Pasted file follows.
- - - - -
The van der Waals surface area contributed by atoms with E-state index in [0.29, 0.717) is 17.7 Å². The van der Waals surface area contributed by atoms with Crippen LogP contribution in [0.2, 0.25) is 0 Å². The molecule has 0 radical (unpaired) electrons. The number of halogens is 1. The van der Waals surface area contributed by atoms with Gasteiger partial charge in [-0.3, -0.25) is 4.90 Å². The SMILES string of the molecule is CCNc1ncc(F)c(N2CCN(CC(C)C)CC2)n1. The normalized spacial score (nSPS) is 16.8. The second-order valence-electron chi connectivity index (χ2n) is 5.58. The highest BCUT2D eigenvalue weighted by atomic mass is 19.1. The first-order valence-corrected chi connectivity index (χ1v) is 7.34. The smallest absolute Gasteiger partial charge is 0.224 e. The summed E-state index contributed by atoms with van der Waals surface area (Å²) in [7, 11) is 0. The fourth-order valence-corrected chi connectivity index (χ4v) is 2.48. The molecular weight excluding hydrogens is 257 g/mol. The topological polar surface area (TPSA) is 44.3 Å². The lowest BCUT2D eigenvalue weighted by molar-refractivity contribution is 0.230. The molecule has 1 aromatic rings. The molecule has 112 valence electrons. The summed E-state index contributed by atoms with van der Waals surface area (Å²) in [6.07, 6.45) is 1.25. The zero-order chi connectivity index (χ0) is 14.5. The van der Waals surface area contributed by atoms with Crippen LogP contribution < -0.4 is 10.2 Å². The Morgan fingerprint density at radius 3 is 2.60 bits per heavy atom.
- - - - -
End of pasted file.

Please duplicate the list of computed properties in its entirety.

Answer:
The van der Waals surface area contributed by atoms with E-state index in [0.29, 0.717) is 17.7 Å². The van der Waals surface area contributed by atoms with Crippen LogP contribution in [0.2, 0.25) is 0 Å². The molecule has 0 radical (unpaired) electrons. The number of halogens is 1. The van der Waals surface area contributed by atoms with Gasteiger partial charge in [-0.3, -0.25) is 4.90 Å². The SMILES string of the molecule is CCNc1ncc(F)c(N2CCN(CC(C)C)CC2)n1. The normalized spacial score (nSPS) is 16.8. The second-order valence-electron chi connectivity index (χ2n) is 5.58. The highest BCUT2D eigenvalue weighted by atomic mass is 19.1. The first-order valence-corrected chi connectivity index (χ1v) is 7.34. The smallest absolute Gasteiger partial charge is 0.224 e. The summed E-state index contributed by atoms with van der Waals surface area (Å²) in [7, 11) is 0. The fourth-order valence-corrected chi connectivity index (χ4v) is 2.48. The molecular weight excluding hydrogens is 257 g/mol. The topological polar surface area (TPSA) is 44.3 Å². The lowest BCUT2D eigenvalue weighted by molar-refractivity contribution is 0.230. The molecule has 1 aromatic rings. The molecule has 112 valence electrons. The summed E-state index contributed by atoms with van der Waals surface area (Å²) in [6.07, 6.45) is 1.25. The zero-order chi connectivity index (χ0) is 14.5. The van der Waals surface area contributed by atoms with Crippen LogP contribution < -0.4 is 10.2 Å². The Morgan fingerprint density at radius 3 is 2.60 bits per heavy atom.